The 8th U.S. Circuit Court of Appeals today overturned a lower court decision forbidding the state from ending Medicaid payments to Planned Parenthood affiliates in Arkansas.

Judge Kristine Baker had ruled that three plaintiffs had a right to choose any provider for services under Medicaid and wanted to continue to be covered by Medicaid when seeking medical services (other than abortion) from Planned Parenthood.


The 8th Circuit said, however,

The provision of the MedicaidAct does not unambiguously create a federal right for individual patients that can beenforced under § 1983. We therefore vacate the injunctions.

The state Human Services Department had fought the lower court decision. Gov. Asa Hutchinson ordered Medicaid funding for conventional medical services cut off from Planned Parenthood because of dishonest videos made of Planned Parenthood operations in other states that suggested improper dealing in fetal remains. Arkansas Planned Parenthood wasn’t implicated, but Hutchinson ordered them cut off anyway. It meant the loss of about $50,000 worth of services — health screening, family planning and the like — for poor women.


Similar cases are winding through federal courts in other states, with most, but not all, of the decisions saying Medicaid couldn’t be cut off because a government didn’t like some of the activities of the national organization. Congress has been debating trying to make the law say explicitly that Planned Parenthood can be cut off, but even some Republican moderates have objected.

Rita Sklar of the Arkansas ACLU

“Politicians have no business telling women where they can and can’t get their birth control and cancer screenings. We disagree with today’s ruling and are evaluating all options for protecting Arkansans’ access to Planned Parenthood and the essential health services it provides.”

Attorney General Leslie Rutledge and the governor will soon cheer the ruling. Those served by Planned Parenthood might have a different view. UPDATE: Indeed Rutledge smeared the local Planned Parenthood chapter in the process by linking it to videos unconnected to Arkansas:


“The 8th Circuit rightfully agreed with me in my defense of Governor Asa Hutchinson’s decision to terminate the contract with Planned Parenthood after videos surfaced allegedly showing Planned Parenthood could be involved in selling aborted fetal body parts for profit,” said Attorney General Rutledge. “The Court found that Planned Parenthood and the three patients it recruited could not contest in federal court Arkansas’s determination that a medical provider has engaged in misconduct that merits disqualification from the Medicaid program. All patients should have access to ethical, quality and responsible health care, and should never be beholden to a company that is only seeking to protect its profits.”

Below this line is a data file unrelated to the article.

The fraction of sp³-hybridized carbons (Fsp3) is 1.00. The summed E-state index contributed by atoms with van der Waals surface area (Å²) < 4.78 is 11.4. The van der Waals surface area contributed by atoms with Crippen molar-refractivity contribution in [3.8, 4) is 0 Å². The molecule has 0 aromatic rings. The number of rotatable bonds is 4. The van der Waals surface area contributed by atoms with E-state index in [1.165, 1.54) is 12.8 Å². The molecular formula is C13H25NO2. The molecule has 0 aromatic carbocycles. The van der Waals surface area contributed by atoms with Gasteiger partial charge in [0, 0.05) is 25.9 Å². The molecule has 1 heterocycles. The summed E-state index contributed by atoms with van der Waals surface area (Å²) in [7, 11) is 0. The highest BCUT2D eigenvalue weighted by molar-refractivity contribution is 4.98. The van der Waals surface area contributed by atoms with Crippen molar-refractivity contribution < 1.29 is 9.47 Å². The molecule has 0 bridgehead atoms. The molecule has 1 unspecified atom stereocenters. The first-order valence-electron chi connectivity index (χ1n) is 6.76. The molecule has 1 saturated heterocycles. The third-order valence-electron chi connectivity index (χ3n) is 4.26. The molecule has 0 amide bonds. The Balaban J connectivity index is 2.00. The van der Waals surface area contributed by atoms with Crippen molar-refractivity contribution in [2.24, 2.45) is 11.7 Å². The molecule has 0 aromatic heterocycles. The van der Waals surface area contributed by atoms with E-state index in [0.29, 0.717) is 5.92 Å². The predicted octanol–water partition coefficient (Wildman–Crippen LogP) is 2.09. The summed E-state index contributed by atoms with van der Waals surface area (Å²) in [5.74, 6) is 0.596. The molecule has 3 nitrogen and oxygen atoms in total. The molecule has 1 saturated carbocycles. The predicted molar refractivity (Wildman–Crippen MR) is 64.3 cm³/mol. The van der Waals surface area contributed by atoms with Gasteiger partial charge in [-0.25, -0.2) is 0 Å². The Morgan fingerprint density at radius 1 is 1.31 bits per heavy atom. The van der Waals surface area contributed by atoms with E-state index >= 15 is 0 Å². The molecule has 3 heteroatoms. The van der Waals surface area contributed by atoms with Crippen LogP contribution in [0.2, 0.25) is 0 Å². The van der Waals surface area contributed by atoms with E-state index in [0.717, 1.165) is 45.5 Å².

Here’s Hutchinson’s comment, which also misleadingly implies wrongdoing by Planned Parenthood:

“In 2015, the state terminated its Medicaid provider agreement with Planned Parenthood because there was evidence that Planned Parenthood and its affiliates were acting in an unethical manner and engaging in what appeared to be wrongful conduct. I am pleased with the ruling of the 8th Circuit today reversing Judge Baker on her injunction that blocked the state from proceeding.

“The decision allows the state to proceed with the termination of Planned Parenthood as a Medicaid provider. This is a substantial legal victory for the right of the state to determine whether Medicaid providers are acting in accordance with best practices and affirms the prerogative of the state to make reasoned judgments on the Medicaid program.”

I asked the governor’s office for evidence of unethical activities by Planned Parenthood of Arkansas. I don’t expect a response.

This is only the latest in a string of cases indicating the extreme rightward tilt of the 8th Circuit Court.  Judges participating in this decision included Bobby Shepherd of El Dorado. Judge Michael Melloy dissented and noted differing opinions elsewhere, including by four other circuit courts. The 8th Circuit’s reversal likely means this case is heading to the U.S. Supreme Court.


The majority noted that Planned Parenthood had sued rather than first going through an administrative procedure for challenging state Medicaid decision. And it suggested the decision didn’t necessarily foreclose a remedy.

The lack of a judicially enforceable federal right for Medicaid patients does not mean that state officials have unfettered authority to terminate providers. Patients can receive services only from a willing provider. Medicaid providers whose contracts are terminated but who wish to continue providing services have an obvious incentive to pursue administrative appeals and judicial review in state court if the alternative avenue of recruiting patients to sue in federal court is not available. Providers and patients also may urge the Secretary to withhold federal funds from a State that fails to comply substantially with the condition of § 23(A). The absence of a remedy for patients under § 1983, therefore, does not make the free-choice-of-provider provision an empty promise. We conclude only that Congress did not unambiguously confer the particular right asserted by the patients in this case.